Collingswood Developers to Debut Arcade Game on Nintendo Switch


It took Zenas Bellace and Christian Plummer of Quadratron Games almost four years to finish Super Rock Blasters, their arcade-style space shooter. The game will launch on Nintendo eShop July 5.

By Matt Skoufalos | June 27, 2018

Collingswood-based video game developers Quadratron Games will debut Super Rock Blasters on the Nintendo Switch July 5. Credit: Matt Skoufalos.

Video game development involves years of trial and error, experimentation and refinement, victory and defeat.

Sometimes the easiest approaches are insufficient, and sometimes the most ambitious solutions yield to the simplest.

And when all else fails, there’s nothing so good for a hook as the day-glo nostalgia of the arcade heyday of the 1980s.

For Collingswood-based programmers Zenas Bellace and Christian Plummer, that’s the recipe behind the launch of their first major release, Super Rock Blasters.

The two hit it off about eight years ago at Global Game Jam, a worldwide collaborative event for game developers. Afterwards, Bellace picked up with the Philadelphia studio Cipher Prime, while Plummer joined Hit The Sticks in Wynnewood.

While preparing a game called Threshold for demo at Wizard World Philadelphia, the duo realized they needed something else to amuse convention-goers waiting in line to play it. Super Rock Blasters, another Game Jam-style project, was the answer.

Developed over the course of a weekend, and fleshed out over another couple weeks, it wasn’t flashy, but it worked. And the audience response was enthusiastic.

“It was successful,” Bellace said. “When we got back, we said, ‘Wow, that was kind of cool. Everyone seemed to like it, why don’t we put more time into it?’”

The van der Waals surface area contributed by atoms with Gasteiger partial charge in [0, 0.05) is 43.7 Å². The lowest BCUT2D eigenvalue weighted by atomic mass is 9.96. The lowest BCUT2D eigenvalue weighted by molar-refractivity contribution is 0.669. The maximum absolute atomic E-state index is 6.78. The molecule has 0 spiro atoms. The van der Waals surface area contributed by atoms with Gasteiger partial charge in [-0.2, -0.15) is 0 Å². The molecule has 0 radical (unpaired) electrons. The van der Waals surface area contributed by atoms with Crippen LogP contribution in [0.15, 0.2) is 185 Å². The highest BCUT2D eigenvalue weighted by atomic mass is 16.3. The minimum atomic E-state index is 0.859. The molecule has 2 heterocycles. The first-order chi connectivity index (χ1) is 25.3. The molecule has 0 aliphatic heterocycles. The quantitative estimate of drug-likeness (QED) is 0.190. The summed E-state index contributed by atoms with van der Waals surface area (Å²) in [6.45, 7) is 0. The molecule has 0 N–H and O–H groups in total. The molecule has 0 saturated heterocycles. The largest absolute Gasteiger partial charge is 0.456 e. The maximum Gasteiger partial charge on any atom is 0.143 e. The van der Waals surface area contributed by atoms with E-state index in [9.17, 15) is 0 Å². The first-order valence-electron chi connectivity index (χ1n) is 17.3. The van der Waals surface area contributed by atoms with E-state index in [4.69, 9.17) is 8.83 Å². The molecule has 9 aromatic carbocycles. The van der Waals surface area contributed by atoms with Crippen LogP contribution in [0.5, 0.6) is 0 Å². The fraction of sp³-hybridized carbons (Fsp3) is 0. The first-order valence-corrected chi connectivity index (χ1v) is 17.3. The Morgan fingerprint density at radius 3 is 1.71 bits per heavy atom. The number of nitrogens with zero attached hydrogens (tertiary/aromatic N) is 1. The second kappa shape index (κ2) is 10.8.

Over the next few years, they kept tweaking the game visually and functionally. They’ve presented it at the MAGFest independent video game showcase since 2015. In 2017, it was nominated for a Philly Geek Award. And next month, Super Rock Blasters comes to the Nintendo Switch.

An arcade-style, multiplayer space shooter, Super Rock Blasters traces its roots through titles like Asteroids, Spacewar!, and Sinistar. It’s presented in neon, vectored art with a pulsating electronic soundtrack from psy-trance artist Kri Samadhi, and includes modifications that let players tweak their experience in a number of ways.

“It’s a four-player space shooter with trippy visuals,” Bellace said. “You can turn collisions with asteroids on and off, friendly fire, shields, random teleport.”

“You can make the game very slow and strategic rather than very quick and dirty,” Plummer said.

Zenas Bellace (left) and Christian Plummer of Quadratron Games demo Super Rock Blasters. Credit: Matt Skoufalos.

Bellace and Plummer programmed different personalities into the game’s computer-controlled opponents, making them alternately aggressive, cowardly, or unpredictable.

But the core of its gameplay is still as a multiplayer experience that’s perfect for the Nintendo Switch.

“After a round or two, people start heckling, cursing, teasing each other,” Bellace said.

“You’re with your friends, you’re having fun, and it’s not super-serious.”

Super Rock Blasters will be available on the Nintendo eShop July 5, and it’s on Steam and now. Modifying the game for the Switch has taken a while, but it’s almost nothing compared to the months and years in which its core functions were built.

Along the way, Bellace and Plummer learned a lot about their own collaborative process.

“On a small team like ours, we all have to wear tons of hats,” Bellace said. “It’s not straightforward. Learning how to communicate is a big part of it.”

For their next project, Quadratron is pushing into virtual reality from its studio in The Factory, including a game based on a Revolutionary War minuteman experience. Bellace and Plummer hope to finish Threshold with the help of an intern this fall. And they still must balance their own projects with outside contract work, which adds to the build time.

“It’s a slow, laborious process,” Plummer said. “Polishing a game idea that’s basically implemented and finding those tiny details that could be better, that’s 90 percent.”

NJ Pen is free thanks to regular, small contributions. Please support our workGet e-mails, follow us on FacebookTwitter, and Instagram, or try Direct Dispatch, our new text service.


Comments are closed.